2022-23 officially second snowiest season on record at Steamboat Resort
Snowpack in Northwest Colorado might have peaked earlier this month
Five inches of snow falling ahead of closing day made 2023 the second snowiest season ever recorded at Steamboat Resort.
Flakes fell throughout Friday, April 14, and continued into early Saturday, April 15, bringing the mid-mountain snow total on Steamboat’s snow report to 448 inches.
There are some discrepancies on the resort’s snow report at Steamboat.com/the-mountain/mountain-report, as the sum of monthly totals is 459 inches. Nevertheless, 448 was all that was needed to become the second snowiest season at the resort, according to data collected by the resort since 1980.
In order to become the second snowiest season on record, this year’s snowfall had to surpass the 447.75 inches that collected at mid-mountain in the 1996-97 season.
The record of 489 inches set in 2007-08 will continue to stand at least for another year, as the resort will close on Sunday, April 16, and stop documenting snowfall.
April’s 26 inches of snow, or wintry mix if you will, is the eighth most in that month since 1980. The snowiest April came in 1993 when 60 inches were recorded.
March’s 74 inches were the most since 2016 and only in five previous years did more snow fall that month.
The warm weather has prompted melting across the area, causing swells in area waterways and flooding in Hayden.
While the melt was slowed by Friday’s snow and cold temperatures, the fluffy stuff is diminishing quickly. The snowpack or snow water equivalent in the Yampa, White, Little Snake Basin seems to have peaked on April 7, according to data from the United States Department of Agriculture.
The presumed peak, which came 24 hours before the median peak based on 30-year averages, was 30.1 inches.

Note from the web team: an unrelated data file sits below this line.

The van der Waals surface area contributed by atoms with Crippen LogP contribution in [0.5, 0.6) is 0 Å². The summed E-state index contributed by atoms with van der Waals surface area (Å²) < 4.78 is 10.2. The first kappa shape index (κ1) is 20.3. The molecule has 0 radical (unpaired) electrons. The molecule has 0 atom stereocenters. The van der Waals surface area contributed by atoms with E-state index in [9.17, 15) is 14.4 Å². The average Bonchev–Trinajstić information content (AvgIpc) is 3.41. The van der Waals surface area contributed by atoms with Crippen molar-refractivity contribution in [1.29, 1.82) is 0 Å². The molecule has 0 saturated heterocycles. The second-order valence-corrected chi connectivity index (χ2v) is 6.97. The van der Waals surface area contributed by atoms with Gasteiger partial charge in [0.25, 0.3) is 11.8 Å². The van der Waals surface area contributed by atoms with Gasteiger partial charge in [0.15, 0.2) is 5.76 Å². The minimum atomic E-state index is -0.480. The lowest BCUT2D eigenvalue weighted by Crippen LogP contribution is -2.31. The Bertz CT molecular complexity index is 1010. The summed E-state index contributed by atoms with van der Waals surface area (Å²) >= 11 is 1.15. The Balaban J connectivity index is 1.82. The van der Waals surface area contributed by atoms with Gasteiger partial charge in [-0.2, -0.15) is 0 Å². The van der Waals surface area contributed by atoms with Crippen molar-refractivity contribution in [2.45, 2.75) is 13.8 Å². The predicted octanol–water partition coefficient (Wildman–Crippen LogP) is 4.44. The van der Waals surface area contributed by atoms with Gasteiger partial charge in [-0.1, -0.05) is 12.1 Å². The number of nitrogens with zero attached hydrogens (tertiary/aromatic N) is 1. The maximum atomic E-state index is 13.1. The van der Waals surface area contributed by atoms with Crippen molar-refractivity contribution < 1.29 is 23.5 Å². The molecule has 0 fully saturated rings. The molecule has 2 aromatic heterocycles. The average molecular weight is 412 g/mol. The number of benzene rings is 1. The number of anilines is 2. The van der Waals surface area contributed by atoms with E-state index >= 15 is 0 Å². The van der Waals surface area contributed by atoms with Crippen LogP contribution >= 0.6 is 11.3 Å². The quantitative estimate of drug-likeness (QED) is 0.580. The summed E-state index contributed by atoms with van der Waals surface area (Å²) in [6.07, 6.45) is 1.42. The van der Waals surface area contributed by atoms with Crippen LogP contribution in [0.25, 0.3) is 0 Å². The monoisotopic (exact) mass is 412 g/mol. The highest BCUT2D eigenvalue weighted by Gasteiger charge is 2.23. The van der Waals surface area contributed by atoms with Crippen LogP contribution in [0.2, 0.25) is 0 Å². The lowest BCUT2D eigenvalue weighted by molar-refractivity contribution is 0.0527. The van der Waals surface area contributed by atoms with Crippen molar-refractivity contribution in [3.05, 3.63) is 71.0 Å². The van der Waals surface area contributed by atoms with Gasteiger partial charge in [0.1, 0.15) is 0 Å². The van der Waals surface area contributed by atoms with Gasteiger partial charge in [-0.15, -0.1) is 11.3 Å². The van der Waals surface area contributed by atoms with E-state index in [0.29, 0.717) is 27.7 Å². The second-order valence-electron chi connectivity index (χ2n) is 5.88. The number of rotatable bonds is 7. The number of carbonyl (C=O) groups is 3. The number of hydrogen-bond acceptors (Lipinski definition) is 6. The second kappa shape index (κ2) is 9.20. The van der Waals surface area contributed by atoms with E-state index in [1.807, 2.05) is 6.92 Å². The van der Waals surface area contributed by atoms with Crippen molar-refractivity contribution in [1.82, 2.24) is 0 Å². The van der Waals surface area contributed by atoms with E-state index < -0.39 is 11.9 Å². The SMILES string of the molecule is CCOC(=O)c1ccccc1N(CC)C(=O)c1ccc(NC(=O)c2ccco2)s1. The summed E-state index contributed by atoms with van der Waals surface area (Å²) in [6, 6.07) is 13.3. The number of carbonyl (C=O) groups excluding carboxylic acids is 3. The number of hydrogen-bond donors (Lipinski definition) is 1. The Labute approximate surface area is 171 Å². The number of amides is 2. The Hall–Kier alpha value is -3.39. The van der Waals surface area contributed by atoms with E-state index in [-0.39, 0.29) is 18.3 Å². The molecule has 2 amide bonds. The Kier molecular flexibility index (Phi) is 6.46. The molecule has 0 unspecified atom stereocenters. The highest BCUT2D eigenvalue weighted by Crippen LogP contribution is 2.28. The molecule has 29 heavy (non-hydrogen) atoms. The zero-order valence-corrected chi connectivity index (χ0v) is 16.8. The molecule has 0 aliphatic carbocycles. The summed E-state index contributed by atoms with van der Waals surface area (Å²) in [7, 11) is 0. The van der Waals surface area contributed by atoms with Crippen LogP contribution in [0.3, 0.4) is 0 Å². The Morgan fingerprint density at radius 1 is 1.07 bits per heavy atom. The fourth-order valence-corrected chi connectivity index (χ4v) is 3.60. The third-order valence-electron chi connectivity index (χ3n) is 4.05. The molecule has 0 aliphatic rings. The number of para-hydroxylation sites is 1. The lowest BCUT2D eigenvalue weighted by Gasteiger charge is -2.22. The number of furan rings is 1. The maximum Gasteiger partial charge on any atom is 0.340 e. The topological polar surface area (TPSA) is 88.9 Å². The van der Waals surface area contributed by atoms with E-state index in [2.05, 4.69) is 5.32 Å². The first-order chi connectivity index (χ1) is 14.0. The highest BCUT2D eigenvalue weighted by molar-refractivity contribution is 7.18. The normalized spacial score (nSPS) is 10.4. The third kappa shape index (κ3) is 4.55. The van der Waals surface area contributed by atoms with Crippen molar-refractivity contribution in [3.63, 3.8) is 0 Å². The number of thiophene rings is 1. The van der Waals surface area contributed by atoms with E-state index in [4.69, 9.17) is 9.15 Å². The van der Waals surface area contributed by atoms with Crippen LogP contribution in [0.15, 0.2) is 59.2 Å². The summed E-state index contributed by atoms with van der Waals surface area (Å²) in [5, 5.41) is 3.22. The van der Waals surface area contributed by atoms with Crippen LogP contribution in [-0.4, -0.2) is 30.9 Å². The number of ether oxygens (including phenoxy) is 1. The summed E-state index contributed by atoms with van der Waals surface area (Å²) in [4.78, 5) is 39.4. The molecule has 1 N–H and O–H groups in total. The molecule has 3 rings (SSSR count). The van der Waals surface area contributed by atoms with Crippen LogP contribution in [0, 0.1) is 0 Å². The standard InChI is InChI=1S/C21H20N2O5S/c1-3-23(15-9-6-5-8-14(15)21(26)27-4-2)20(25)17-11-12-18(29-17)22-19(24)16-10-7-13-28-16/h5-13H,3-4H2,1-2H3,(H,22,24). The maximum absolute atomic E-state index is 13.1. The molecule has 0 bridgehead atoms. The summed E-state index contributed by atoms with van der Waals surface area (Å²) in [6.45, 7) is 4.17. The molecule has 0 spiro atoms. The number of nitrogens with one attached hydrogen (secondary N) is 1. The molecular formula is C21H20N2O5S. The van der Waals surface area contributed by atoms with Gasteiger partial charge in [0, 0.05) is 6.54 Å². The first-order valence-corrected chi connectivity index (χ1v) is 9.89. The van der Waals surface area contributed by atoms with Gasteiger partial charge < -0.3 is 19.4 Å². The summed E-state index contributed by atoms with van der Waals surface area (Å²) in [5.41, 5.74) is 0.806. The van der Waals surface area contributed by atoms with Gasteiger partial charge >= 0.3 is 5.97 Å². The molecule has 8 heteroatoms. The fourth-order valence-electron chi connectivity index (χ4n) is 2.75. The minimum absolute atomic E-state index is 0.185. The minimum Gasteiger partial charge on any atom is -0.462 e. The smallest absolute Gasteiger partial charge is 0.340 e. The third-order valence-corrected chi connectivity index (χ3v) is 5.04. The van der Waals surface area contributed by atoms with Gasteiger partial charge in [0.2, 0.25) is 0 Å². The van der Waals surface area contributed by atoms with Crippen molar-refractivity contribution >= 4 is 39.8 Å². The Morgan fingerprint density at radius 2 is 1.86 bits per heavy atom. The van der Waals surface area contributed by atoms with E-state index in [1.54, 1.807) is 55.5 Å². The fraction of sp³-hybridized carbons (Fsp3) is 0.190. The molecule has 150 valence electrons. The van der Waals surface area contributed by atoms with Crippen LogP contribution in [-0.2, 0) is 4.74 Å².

The past two years peaked at 18 inches, or just below. The last year to have a similar peak was 1997.
Between April 1 and 8, the area had record snow water equivalent as the measurement surpassed 29 inches and reached 30. With the melt, the 2023 snowpack is back below the record trajectory, which was set in 2011.
River and waterway levels are higher than normal as the above-average snowfall starts to melt.
Yampa River flow hit 817 cubic feet per second on Thursday evening, April 13, which is four times greater than the flow of 204 cfs on the same day the year before, according to U.S. Geological Survey data.
The Elk River hit a high flow of 1,700 cfs on Friday, April 14, more than six times the flow on the same day in 2022. Water flows in both rivers have since dipped with cooler temperatures, but early next week, they will likely rise again.
Shelby Reardon is the assistant editor at the Steamboat Pilot & Today. To reach her, call 970-871-4253, email sreardon@SteamboatPilot.com or follow her on Twitter @ByShelbyReardon.
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